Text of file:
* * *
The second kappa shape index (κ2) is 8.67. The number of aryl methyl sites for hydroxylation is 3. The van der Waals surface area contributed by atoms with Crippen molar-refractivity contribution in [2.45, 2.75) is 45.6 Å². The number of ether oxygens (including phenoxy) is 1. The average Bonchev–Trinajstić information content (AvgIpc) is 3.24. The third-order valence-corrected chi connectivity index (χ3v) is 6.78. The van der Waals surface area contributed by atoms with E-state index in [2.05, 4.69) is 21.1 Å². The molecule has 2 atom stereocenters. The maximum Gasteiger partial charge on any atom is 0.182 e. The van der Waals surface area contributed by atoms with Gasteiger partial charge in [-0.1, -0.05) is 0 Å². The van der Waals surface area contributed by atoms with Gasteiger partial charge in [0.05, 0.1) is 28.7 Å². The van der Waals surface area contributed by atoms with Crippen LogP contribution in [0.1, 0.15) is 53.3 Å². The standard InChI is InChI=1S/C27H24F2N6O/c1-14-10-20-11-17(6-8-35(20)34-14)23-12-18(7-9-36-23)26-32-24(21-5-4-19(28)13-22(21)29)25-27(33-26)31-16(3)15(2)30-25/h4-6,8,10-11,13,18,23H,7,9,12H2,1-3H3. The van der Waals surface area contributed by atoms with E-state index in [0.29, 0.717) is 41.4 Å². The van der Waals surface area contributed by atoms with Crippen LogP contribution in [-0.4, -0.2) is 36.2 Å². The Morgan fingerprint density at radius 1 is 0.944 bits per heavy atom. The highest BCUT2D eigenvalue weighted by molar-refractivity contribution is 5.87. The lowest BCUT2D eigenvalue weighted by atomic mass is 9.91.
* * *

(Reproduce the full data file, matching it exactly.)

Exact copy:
The second kappa shape index (κ2) is 8.67. The number of aryl methyl sites for hydroxylation is 3. The van der Waals surface area contributed by atoms with Crippen molar-refractivity contribution in [2.45, 2.75) is 45.6 Å². The number of ether oxygens (including phenoxy) is 1. The average Bonchev–Trinajstić information content (AvgIpc) is 3.24. The third-order valence-corrected chi connectivity index (χ3v) is 6.78. The van der Waals surface area contributed by atoms with E-state index in [2.05, 4.69) is 21.1 Å². The molecule has 2 atom stereocenters. The maximum Gasteiger partial charge on any atom is 0.182 e. The van der Waals surface area contributed by atoms with Gasteiger partial charge in [-0.1, -0.05) is 0 Å². The van der Waals surface area contributed by atoms with Gasteiger partial charge in [0.05, 0.1) is 28.7 Å². The van der Waals surface area contributed by atoms with Crippen LogP contribution in [0.1, 0.15) is 53.3 Å². The standard InChI is InChI=1S/C27H24F2N6O/c1-14-10-20-11-17(6-8-35(20)34-14)23-12-18(7-9-36-23)26-32-24(21-5-4-19(28)13-22(21)29)25-27(33-26)31-16(3)15(2)30-25/h4-6,8,10-11,13,18,23H,7,9,12H2,1-3H3. The van der Waals surface area contributed by atoms with E-state index in [0.29, 0.717) is 41.4 Å². The van der Waals surface area contributed by atoms with Crippen LogP contribution in [-0.4, -0.2) is 36.2 Å². The Morgan fingerprint density at radius 1 is 0.944 bits per heavy atom. The highest BCUT2D eigenvalue weighted by molar-refractivity contribution is 5.87. The lowest BCUT2D eigenvalue weighted by atomic mass is 9.91.